CommercialFleet

Fleet case study: Wakefield and District Housing

“Currently electric vehicles are not for us in terms of operational requirement or wholelife costs.

"Diesel vans continue to be the way forward for WDH at the moment, although I will be looking towards hydrogen power when we undertake our next tender in 2017 for introduction in 2018.”

Not surprisingly given Young’s heavy haulage back-ground coupled with the high-profile local operation of the WDH fleet, occupational road risk management is of paramount importance.

Driver authorisation, including online driver licence checks, driver awareness training and an assessment for all new employees expected to drive, as part of their induction programme as well as for current employees involved in an incident, are well established.

So is drivers’ daily defect reporting, post incident interviews with remedial action if required and vehicle tracking, introduced to aid fleet utilisation that triggered a 15% fleet size reduction.

The comprehensive programme resulted in a £20,000 insurance premium saving in 2013/14 following a record of reduction of both claims (down 48% since January 2011) and costs with incident severity (down more than 60% over the same period).

WDH gave its duty-of-care procedures a boost last year with the launch of driver awareness sessions, which were attended by all tradesmen required to drive.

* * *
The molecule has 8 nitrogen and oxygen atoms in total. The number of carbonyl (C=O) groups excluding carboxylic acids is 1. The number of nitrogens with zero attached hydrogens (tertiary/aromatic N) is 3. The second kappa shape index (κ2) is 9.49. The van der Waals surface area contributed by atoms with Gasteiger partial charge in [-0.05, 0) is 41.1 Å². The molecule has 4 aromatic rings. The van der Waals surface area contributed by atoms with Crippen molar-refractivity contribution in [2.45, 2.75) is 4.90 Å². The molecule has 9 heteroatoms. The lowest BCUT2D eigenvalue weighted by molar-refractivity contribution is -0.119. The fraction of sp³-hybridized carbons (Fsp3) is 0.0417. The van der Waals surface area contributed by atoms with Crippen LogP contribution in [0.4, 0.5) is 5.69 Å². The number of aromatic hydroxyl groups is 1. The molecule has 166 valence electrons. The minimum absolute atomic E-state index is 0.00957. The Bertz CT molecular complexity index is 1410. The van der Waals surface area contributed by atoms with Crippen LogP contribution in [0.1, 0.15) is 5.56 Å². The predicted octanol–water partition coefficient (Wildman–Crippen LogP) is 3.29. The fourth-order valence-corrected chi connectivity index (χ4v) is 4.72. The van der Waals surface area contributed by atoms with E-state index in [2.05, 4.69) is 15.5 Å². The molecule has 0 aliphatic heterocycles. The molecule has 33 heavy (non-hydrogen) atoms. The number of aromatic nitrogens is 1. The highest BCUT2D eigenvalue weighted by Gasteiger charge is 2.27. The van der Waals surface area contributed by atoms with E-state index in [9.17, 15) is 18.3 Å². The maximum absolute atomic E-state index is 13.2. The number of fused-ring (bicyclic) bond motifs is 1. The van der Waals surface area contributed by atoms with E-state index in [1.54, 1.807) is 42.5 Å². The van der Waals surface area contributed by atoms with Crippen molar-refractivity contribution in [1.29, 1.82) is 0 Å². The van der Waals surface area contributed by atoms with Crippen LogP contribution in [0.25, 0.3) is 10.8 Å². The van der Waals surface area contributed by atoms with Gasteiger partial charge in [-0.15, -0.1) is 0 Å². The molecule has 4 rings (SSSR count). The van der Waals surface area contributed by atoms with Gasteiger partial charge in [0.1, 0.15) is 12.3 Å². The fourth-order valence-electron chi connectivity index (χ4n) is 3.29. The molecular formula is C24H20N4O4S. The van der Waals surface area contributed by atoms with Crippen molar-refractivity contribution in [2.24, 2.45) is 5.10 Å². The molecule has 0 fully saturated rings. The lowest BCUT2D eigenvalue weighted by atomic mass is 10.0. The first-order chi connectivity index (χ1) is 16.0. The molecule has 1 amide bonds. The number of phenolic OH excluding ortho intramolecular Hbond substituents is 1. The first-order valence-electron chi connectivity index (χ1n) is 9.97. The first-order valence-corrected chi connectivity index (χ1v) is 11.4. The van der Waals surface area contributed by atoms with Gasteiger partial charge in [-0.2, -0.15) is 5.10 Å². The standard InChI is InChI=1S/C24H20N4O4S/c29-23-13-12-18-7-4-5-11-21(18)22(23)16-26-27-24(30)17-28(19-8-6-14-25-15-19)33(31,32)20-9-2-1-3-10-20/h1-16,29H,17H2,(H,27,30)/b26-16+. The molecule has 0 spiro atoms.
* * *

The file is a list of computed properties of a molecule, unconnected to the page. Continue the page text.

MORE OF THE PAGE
“We wanted to remind drivers of the business benefits of daily vehicle checks, risk assessments and safe and fuel efficient driving. If they understand the total financial cost of accidents to the business then they can play their part,” says Young.

“All the initiatives taken to improve driver and vehicle safety are underpinned by our fleet policy incorporating contributions from all levels of the organisation and issued to all authorised drivers in a format that is up to date, robust and explains exactly what WDH expects from its drivers.

"It also contained all the relevant information they need to ensure the safe operation of their vehicle.”

That is exactly what drivers have done and next the focus is on issuing ‘be careful’ reminders aimed at reducing the replacement cost of damaged van wing mirrors at a price of £250-£300 a time.

Staff help to downsize vans

“We have introduced many initiatives and through the driver awareness sessions we have made employees more mindful of their responsibilities and how they can help the business.”

Critically, drivers also have a say in the size of van they drive and its specification.

“We have been able to downsize the vans on the fleet by tapping into the employees’ knowledge and experience of the goods and equipment they need to do their jobs,” he says.

“The result is that drivers care more about their vehicle.”

Further benefits of such an engagement strategy include fewer incidents, fuel bill savings as a result of employees driving ‘smarter’ and a reduction in end-of-contract vehicle damage charges.

Young says: “Winning the Fleet Van award makes clear to the community in which we work that the vans are operated to the very highest standards and that I, as fleet manager, am doing something right.”

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